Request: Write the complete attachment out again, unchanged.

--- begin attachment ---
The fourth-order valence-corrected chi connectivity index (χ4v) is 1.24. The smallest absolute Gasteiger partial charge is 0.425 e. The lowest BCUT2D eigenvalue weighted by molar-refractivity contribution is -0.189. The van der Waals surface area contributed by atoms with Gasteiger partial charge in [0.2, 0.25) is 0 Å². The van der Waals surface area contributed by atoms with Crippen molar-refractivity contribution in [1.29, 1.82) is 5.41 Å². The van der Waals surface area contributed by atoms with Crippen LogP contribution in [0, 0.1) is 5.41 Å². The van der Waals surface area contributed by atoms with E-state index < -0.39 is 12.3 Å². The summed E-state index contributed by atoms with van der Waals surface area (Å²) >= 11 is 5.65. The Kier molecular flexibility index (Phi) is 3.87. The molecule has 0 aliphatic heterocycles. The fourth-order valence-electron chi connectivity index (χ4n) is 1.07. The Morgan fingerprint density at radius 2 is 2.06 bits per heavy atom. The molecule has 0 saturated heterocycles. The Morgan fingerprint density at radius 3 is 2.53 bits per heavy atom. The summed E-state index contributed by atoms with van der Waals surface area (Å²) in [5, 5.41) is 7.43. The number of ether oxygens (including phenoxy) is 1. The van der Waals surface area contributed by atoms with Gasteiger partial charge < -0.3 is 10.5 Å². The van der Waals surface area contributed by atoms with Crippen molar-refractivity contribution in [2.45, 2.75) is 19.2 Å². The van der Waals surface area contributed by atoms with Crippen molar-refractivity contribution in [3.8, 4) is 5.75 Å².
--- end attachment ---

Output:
The fourth-order valence-corrected chi connectivity index (χ4v) is 1.24. The smallest absolute Gasteiger partial charge is 0.425 e. The lowest BCUT2D eigenvalue weighted by molar-refractivity contribution is -0.189. The van der Waals surface area contributed by atoms with Gasteiger partial charge in [0.2, 0.25) is 0 Å². The van der Waals surface area contributed by atoms with Crippen molar-refractivity contribution in [1.29, 1.82) is 5.41 Å². The van der Waals surface area contributed by atoms with Crippen LogP contribution in [0, 0.1) is 5.41 Å². The van der Waals surface area contributed by atoms with E-state index < -0.39 is 12.3 Å². The summed E-state index contributed by atoms with van der Waals surface area (Å²) >= 11 is 5.65. The Kier molecular flexibility index (Phi) is 3.87. The molecule has 0 aliphatic heterocycles. The fourth-order valence-electron chi connectivity index (χ4n) is 1.07. The Morgan fingerprint density at radius 2 is 2.06 bits per heavy atom. The molecule has 0 saturated heterocycles. The Morgan fingerprint density at radius 3 is 2.53 bits per heavy atom. The summed E-state index contributed by atoms with van der Waals surface area (Å²) in [5, 5.41) is 7.43. The number of ether oxygens (including phenoxy) is 1. The van der Waals surface area contributed by atoms with Gasteiger partial charge < -0.3 is 10.5 Å². The van der Waals surface area contributed by atoms with Crippen molar-refractivity contribution in [2.45, 2.75) is 19.2 Å². The van der Waals surface area contributed by atoms with Crippen molar-refractivity contribution in [3.8, 4) is 5.75 Å².